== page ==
The Power Of My Mom’s CapesPosted: April 1, 2011
I went into my son’s room the other day. It is kind of quiet in there, what with the away at school thing we have going on. I just like going in there. Hooked on the back of the door are three little kid sized capes.
My Mom’s Capes
My mother can make anything. She has always been that sort, always will be. If you give her two things, she will make a third whose function is barely related to the original. Her creative ability is unrivaled. This ability was a real help when I was very young.
My parents and I lived in a tenement apartment, two floors above my grandparents, in Hoboken, NJ. My folks were young and struggling to get their feet under them; there wasn’t a lot of money coming in. Options for getting me outside were pretty limited. It was a tough spot to be in with a little boy who wanted to run and play. My mom’s creative ability saved the day by keeping me busy and growing despite the situation.
When she saw that I loved watching the scuba divers on a Jacques Cousteau television special, my mother made me a pair of swim fins out of foam rubber. Those fins wouldn’t have done me any good in the ocean. But I could wear them when I jumped into the living room sea from my couch boat and have all kinds of adventures, just like the guys on TV.
My mother also mastered cape making. If I wanted to become Batman or Superman, she’d make that happen with a towel or pillowcase and a safety-pin. With my plaid cape, there was nothing I could not take on. Those capes helped me build confidence.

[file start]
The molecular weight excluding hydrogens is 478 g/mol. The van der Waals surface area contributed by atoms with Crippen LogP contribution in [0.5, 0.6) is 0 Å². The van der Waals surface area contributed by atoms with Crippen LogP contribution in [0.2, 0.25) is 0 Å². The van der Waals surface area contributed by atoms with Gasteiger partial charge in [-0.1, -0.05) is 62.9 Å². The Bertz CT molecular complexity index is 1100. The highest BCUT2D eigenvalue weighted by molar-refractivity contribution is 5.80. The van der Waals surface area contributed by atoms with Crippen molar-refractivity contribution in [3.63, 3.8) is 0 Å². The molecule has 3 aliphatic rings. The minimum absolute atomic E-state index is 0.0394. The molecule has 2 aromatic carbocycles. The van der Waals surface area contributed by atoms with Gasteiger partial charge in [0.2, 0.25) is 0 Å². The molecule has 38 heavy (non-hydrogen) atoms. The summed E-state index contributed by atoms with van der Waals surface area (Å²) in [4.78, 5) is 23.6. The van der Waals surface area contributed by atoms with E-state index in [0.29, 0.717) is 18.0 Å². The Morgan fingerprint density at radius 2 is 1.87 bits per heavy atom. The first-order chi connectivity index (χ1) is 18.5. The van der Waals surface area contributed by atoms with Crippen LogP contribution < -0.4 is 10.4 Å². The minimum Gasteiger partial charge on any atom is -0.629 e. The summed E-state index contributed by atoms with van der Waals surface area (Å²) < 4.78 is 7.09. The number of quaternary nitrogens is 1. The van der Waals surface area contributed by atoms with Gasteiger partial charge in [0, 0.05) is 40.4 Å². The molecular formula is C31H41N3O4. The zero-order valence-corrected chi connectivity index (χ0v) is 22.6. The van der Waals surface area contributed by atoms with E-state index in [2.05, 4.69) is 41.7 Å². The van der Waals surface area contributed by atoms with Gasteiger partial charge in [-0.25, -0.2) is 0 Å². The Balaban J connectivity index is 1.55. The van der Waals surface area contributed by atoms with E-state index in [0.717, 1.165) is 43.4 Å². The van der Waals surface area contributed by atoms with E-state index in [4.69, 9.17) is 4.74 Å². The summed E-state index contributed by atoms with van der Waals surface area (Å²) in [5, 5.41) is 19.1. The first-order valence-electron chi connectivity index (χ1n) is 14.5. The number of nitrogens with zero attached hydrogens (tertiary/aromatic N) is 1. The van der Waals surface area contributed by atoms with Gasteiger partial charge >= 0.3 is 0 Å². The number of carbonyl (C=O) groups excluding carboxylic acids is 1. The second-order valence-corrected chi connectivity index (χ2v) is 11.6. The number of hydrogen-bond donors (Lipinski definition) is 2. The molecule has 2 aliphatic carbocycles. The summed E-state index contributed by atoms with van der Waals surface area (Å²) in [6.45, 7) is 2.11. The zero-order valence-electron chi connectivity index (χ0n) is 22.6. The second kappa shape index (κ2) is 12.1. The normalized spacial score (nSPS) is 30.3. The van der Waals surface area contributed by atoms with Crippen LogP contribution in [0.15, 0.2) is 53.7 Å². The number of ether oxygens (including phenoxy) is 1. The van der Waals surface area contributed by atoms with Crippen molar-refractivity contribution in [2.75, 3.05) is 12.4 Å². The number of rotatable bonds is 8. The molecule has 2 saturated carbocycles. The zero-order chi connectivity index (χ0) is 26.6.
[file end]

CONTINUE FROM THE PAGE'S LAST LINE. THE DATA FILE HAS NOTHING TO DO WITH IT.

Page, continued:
The Second Generation Of Capes
Over the years, Mom’s cape making technique became more advanced. The new generation never wore heavy pillowcase capes. She started making her capes with new materials that would flutter in the wind behind a running grandson.
There’s nothing more humiliating to a superhero than to have to go to someone to help pin his cape on. Realizing that, she updated her 1960’s design with adjustable Velcro neck bands so little hands could put a cape on without assistance. Safety pin tragedies became a thing of the past.
One of my favorite photos of my son shows him with one of Mom’s capes on. He is about three years old in the picture. Everything about him says this is a little boy ready to take on the world – the confident look on his face, the gleam in his eye, and his body language.
That little boy was ready. He isn’t three anymore, he is on his own at school. Tests and papers come up and he knocks them down. His grades are strong. My worries about how he’d do at this advanced level fade every day. He takes on these challenges with powers far exceeding those of the average college student.
His confidence looks natural on him. Like it belongs there. Like Mom’s capes.